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wrxpilot said:
I wouldn't even get in a robotic car or train. Why in the world would people want to fly in a robotic plane?? Ridiculous story.
I am guessing you have not been to a major airport (as pax) lately... many throughout the world now have fully automated trains that take you around the terminals, to transportation, etc... immediately SFO and JFK air-trains come to mind. I went and looked: No driver! Perhaps DFW and SEA as well.

....it will be interesting to see what happens in, say, the next 30-40 years with respect to this.
 

siucavflight

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Immelman said:
I am guessing you have not been to a major airport (as pax) lately... many throughout the world now have fully automated trains that take you around the terminals, to transportation, etc... immediately SFO and JFK air-trains come to mind. I went and looked: No driver! Perhaps DFW and SEA as well.

....it will be interesting to see what happens in, say, the next 30-40 years with respect to this.


We will be out of oil and unable to fly before anyone gets on any type of automated flight.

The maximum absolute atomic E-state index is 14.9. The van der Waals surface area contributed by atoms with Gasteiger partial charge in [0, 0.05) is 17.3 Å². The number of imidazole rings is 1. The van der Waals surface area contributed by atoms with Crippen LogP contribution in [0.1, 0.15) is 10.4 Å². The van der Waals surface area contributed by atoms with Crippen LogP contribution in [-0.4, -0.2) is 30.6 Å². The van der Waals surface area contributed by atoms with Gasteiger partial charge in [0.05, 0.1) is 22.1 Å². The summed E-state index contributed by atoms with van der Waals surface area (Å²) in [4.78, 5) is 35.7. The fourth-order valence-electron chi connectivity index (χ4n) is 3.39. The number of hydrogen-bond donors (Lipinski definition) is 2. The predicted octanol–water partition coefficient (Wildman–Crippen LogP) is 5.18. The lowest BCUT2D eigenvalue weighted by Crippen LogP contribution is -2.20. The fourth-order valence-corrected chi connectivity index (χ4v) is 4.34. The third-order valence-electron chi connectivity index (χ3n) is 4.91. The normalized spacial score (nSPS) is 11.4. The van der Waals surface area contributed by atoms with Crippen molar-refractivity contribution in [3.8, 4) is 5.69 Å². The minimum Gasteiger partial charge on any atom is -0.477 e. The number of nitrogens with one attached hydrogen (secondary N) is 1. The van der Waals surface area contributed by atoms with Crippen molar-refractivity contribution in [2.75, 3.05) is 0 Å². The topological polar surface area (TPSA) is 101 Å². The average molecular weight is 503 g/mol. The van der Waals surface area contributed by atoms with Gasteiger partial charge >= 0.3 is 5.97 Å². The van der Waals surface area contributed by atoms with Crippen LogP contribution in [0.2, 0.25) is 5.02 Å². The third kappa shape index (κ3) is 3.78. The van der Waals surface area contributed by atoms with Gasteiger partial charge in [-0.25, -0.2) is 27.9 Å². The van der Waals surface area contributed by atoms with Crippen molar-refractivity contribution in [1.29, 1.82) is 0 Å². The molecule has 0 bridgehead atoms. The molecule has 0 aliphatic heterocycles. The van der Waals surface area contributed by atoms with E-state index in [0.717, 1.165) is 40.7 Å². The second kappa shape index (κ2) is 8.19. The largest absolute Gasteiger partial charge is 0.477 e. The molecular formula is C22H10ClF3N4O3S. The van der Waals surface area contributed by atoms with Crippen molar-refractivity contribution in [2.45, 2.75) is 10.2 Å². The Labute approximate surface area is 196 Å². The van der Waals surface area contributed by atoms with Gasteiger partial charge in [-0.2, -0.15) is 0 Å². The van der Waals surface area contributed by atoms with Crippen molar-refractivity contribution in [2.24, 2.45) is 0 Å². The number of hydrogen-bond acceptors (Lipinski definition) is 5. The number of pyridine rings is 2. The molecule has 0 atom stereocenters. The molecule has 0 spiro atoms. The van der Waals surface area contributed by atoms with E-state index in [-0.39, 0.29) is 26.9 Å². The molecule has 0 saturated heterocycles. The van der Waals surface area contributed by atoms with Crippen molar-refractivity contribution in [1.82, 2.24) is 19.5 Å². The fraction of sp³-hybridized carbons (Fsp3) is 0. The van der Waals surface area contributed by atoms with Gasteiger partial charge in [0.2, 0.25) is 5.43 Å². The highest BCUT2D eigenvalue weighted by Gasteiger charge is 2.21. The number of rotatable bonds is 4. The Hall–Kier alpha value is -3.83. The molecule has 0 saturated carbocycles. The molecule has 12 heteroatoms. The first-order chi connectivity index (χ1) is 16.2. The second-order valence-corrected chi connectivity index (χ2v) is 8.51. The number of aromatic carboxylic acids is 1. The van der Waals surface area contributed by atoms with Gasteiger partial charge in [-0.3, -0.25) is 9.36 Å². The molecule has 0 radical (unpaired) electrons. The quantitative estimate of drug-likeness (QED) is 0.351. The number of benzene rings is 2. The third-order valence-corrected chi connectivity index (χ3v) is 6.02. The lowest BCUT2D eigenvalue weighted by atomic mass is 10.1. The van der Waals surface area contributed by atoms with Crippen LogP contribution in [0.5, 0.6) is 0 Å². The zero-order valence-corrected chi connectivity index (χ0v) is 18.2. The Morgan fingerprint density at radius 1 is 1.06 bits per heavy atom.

air_chompers

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I am willing to get in a automatic car as long as every one else does the same.
 

jtf

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Enough
What percentage of CFITs are airline? It's a pretty miniscule amount with GPWS and EGPWS. I would believe many more air to air collisions mostly due to the pitiful excuse of a government agency known as the FAA. They have failed miserably in even their own crappy ideas for upgrading ATC, much less taking things to a higher level. I would think that they could do something utilizing ACARS or something similar with the radios as a backup if the onboard unit fails. Admittedly they will need more tax dollars to implement any new programs and nobody really wants to pay any more, but they have squandered hundreds of millions already that sure haven't even brought out their old plans. I also don't think privatization will do much better since the FAA will still make the rules that would surely handcuff most innovations that private companies would try to make.